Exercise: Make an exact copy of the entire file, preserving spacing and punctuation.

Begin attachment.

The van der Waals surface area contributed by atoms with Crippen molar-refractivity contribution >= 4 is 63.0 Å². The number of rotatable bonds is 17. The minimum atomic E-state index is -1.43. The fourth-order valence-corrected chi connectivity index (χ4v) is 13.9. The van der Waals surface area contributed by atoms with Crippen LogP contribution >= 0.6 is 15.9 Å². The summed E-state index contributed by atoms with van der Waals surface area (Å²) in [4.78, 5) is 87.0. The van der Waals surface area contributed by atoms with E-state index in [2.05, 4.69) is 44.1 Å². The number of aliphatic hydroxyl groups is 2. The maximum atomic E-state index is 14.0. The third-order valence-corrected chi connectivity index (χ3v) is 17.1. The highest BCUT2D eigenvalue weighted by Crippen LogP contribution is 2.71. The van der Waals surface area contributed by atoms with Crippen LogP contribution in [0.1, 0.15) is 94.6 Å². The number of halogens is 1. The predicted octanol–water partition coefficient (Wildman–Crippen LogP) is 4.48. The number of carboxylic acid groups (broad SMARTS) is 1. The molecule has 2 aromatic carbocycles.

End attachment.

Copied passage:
The van der Waals surface area contributed by atoms with Crippen molar-refractivity contribution >= 4 is 63.0 Å². The number of rotatable bonds is 17. The minimum atomic E-state index is -1.43. The fourth-order valence-corrected chi connectivity index (χ4v) is 13.9. The van der Waals surface area contributed by atoms with Crippen LogP contribution >= 0.6 is 15.9 Å². The summed E-state index contributed by atoms with van der Waals surface area (Å²) in [4.78, 5) is 87.0. The van der Waals surface area contributed by atoms with E-state index in [2.05, 4.69) is 44.1 Å². The number of aliphatic hydroxyl groups is 2. The maximum atomic E-state index is 14.0. The third-order valence-corrected chi connectivity index (χ3v) is 17.1. The highest BCUT2D eigenvalue weighted by Crippen LogP contribution is 2.71. The van der Waals surface area contributed by atoms with Crippen LogP contribution in [0.1, 0.15) is 94.6 Å². The number of halogens is 1. The predicted octanol–water partition coefficient (Wildman–Crippen LogP) is 4.48. The number of carboxylic acid groups (broad SMARTS) is 1. The molecule has 2 aromatic carbocycles.